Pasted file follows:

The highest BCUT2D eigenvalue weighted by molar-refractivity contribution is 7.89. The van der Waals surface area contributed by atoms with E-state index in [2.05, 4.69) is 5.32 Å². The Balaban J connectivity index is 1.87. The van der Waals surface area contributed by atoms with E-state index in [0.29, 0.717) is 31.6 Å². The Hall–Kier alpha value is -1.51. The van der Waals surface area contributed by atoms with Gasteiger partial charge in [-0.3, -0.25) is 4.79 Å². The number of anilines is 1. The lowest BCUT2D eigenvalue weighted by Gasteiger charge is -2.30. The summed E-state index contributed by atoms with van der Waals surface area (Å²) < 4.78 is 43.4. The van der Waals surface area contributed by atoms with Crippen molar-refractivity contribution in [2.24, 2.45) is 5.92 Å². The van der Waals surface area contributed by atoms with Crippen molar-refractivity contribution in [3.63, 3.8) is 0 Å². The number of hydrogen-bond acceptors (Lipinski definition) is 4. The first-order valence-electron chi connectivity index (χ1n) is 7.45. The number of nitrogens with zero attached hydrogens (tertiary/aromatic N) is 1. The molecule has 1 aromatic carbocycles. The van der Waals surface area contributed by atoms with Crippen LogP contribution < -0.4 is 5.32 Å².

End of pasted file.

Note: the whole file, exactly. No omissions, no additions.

The highest BCUT2D eigenvalue weighted by molar-refractivity contribution is 7.89. The van der Waals surface area contributed by atoms with E-state index in [2.05, 4.69) is 5.32 Å². The Balaban J connectivity index is 1.87. The van der Waals surface area contributed by atoms with E-state index in [0.29, 0.717) is 31.6 Å². The Hall–Kier alpha value is -1.51. The van der Waals surface area contributed by atoms with Gasteiger partial charge in [-0.3, -0.25) is 4.79 Å². The number of anilines is 1. The lowest BCUT2D eigenvalue weighted by Gasteiger charge is -2.30. The summed E-state index contributed by atoms with van der Waals surface area (Å²) < 4.78 is 43.4. The van der Waals surface area contributed by atoms with Crippen molar-refractivity contribution in [2.24, 2.45) is 5.92 Å². The van der Waals surface area contributed by atoms with Crippen molar-refractivity contribution in [3.63, 3.8) is 0 Å². The number of hydrogen-bond acceptors (Lipinski definition) is 4. The first-order valence-electron chi connectivity index (χ1n) is 7.45. The number of nitrogens with zero attached hydrogens (tertiary/aromatic N) is 1. The molecule has 1 aromatic carbocycles. The van der Waals surface area contributed by atoms with Crippen LogP contribution < -0.4 is 5.32 Å².